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Appraising Arizona
The experts examine the state's new immigration law.


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JAMES G. GIMPEL
The Arizona law may seem ham-handed to those of us living in the rest of the country, but perhaps this is the extreme to which a state must go in order to call the federal government’s attention to the serious problem of illegal immigration and its costs. States have passed resolution after resolution calling for federal attention, but to little avail. One might view this latest development less as an effort to change Arizona law and more as an attempt to catch national attention and force some kind of action.

As for the charges of racism, this is the familiar canard leveled at anyone who questions the value of unrestricted immigration. The fact is that, if the vast majority of the Arizonans who support this law were racist, something like it would have been passed 30 or 40 years ago, before illegal immigration became associated with rising crime and fiscal and economic problems. Did Arizonans wake up last month and suddenly notice that some Mexicans have a different skin tone? I don’t think so.

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The fact is that Arizonans have been incredibly gracious and tolerant for a very long time now. It is only with the rising drug trade along the border, mixed with the state’s present economic strain, that they have begun to question the warm welcome they have customarily extended our southern neighbors.

A major catalyst for the present legislation appears to have been the murder of a rancher last month in southern Arizona — killed by Mexican drug smugglers. The long-standing problem of undocumented workers has been replaced by the much more alarming rise of drug gangs in Arizona’s cities and towns. The new law sounds extreme, but it is the kind of measure that sounds reasonable in a climate of great fear. Arizona’s welcome mat will be out again, but not until our national government takes some serious steps to ensure the security and prosperity of the Copper State’s citizens.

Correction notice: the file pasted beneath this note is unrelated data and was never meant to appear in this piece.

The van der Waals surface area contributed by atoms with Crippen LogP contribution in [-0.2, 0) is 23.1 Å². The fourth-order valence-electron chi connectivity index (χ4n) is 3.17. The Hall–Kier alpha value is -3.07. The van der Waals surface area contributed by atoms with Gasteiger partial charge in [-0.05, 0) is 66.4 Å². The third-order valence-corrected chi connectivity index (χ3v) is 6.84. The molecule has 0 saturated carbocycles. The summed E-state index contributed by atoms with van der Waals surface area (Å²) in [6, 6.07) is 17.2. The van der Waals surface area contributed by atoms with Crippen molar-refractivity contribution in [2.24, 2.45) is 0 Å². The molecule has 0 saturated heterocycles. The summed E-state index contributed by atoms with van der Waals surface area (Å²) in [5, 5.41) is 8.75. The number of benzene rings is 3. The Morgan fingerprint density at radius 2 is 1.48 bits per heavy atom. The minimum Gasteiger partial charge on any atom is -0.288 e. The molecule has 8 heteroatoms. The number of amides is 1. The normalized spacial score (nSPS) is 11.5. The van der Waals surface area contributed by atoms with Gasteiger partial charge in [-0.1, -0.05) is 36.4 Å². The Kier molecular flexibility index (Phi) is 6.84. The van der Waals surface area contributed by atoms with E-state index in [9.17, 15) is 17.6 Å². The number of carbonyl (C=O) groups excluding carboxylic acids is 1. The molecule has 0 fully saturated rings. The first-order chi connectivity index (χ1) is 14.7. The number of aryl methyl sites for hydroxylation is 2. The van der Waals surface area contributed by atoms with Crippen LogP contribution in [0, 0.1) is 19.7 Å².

James G. Gimpel is a professor of government at the University of Maryland, College Park.


GEORGE W. GRAYSON

Mexico’s governors and state legislators have
turned hypocrisy from an art form into an exact science by lambasting their Arizona counterparts’ gambit to curb illegal immigration — a move supported by 70 percent of the Grand Canyon State’s citizens. Rather than devoting resources to creating jobs in Mexico for expatriates unlawfully residing in Arizona and other U.S. states, they have been squandering state funds on themselves and their sidekicks.

For instance, the venal state executive of impoverished Oaxaca, Ulises Ruiz, has purchased 164 vehicles for the enjoyment of his cronies with federal funds earmarked for the construction and equipping of a specialized hospital in San Bartolo Coyotepec. At the same time, Zeferino Torreblanca, governor of dirt-poor Guerrero state, used taxpayer pesos to fly 37 state officials to an International Tourism Fair in Madrid, Spain. Not to be outdone, the Guadalajara-based Jalisco legislature gave 500 of its staff members a 75.5 percent pay increase during the first quarter of this year. In preparation for Mexico’s bicentennial, Guanajuato governor Juan Manuel Oliva will dole out $3.25 million for a celebratory statue. Meanwhile, Francisco Garrido Patrón, who recently left the Querétaro statehouse, lavished $75,000 on each of his eleven outgoing cabinet secretaries.

And these outlays pale in comparison with princely expenditures by Mexico’s federal lawmakers. While these rampant abuses persist, Mexican lawmakers have no right to complain about the U.S.’s enforcement of its immigration laws.

George W. Grayson teaches at the College of William & Mary and is author of Mexico: Narco-Violence and a Failed State?



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